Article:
Jobs total up, but slower as public sector cuts bite

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The number of permanent and temporary jobs increased last month, but at a reduced rate than earlier in the year, showing that public sector cuts were starting to have an effect, according to research by the Recruitment and Employment Confederation (REC).

The REC said there had been a "significant" deceleration in the jobs market, with the rate of expansion easing to an eight-month low.

The most in-demand jobs were in the engineering and construction sectors. The number of people available for permanent positions fell in July for the second time in three months, although the number of people available for temporary work increased.

Kevin Green, the chief executive of the REC, said: "This is the first real indicator that cuts in the public sector are beginning to bite. Nowhere is this more apparent than in nursing and medical care, where demand for both permanent and temporary staff has fallen away drastically, compared to last year, when it was the only sector experiencing growth.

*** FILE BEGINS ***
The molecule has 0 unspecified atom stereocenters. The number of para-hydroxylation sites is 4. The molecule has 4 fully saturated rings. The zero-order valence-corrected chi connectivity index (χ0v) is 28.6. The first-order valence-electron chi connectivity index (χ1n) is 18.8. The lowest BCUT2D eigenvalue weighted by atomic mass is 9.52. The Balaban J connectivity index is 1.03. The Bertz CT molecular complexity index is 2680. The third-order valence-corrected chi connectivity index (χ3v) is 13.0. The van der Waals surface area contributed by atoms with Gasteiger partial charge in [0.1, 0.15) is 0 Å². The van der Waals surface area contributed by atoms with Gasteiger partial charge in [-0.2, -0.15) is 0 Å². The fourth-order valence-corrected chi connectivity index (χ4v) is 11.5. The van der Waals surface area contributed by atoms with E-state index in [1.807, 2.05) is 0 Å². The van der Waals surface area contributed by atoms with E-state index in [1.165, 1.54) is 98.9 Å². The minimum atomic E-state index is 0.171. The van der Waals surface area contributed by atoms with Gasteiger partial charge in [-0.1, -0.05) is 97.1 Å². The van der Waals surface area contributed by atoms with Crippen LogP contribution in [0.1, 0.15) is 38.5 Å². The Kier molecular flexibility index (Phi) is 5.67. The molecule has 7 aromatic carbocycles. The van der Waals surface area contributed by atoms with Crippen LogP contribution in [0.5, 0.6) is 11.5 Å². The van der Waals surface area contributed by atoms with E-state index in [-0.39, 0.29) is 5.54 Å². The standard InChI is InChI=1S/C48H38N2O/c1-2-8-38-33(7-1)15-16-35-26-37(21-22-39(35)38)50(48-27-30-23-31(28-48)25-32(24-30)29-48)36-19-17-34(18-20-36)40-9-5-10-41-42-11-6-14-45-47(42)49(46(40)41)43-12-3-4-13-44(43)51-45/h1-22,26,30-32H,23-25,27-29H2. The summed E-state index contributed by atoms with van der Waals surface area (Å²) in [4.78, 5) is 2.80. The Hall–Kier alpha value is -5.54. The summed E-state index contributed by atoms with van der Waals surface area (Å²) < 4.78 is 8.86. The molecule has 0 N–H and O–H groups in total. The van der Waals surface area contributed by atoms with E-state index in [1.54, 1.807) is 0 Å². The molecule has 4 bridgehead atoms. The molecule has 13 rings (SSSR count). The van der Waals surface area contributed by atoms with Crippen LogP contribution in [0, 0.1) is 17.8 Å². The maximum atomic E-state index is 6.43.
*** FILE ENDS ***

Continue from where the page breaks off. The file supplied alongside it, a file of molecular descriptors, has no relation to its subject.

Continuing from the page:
"With 600,000 job cuts forecast in the public sector over the next year, the Government must do everything possible to boost job creation in the private sector, in particular by reducing business taxation and regulation."

Bernard Brown of KPMG, which helped with the report, said: "The UK job market continued to slow down in July with overall demand for staff rising at the slowest pace in eight months.

"Surprisingly, engineering and construction is the sector where staff were most in demand: an indication of a sustained recovery in the manufacturing sector. However, the sharp decline in the demand for healthcare professionals comes as a direct result of government cutbacks and cost reduction in the NHS."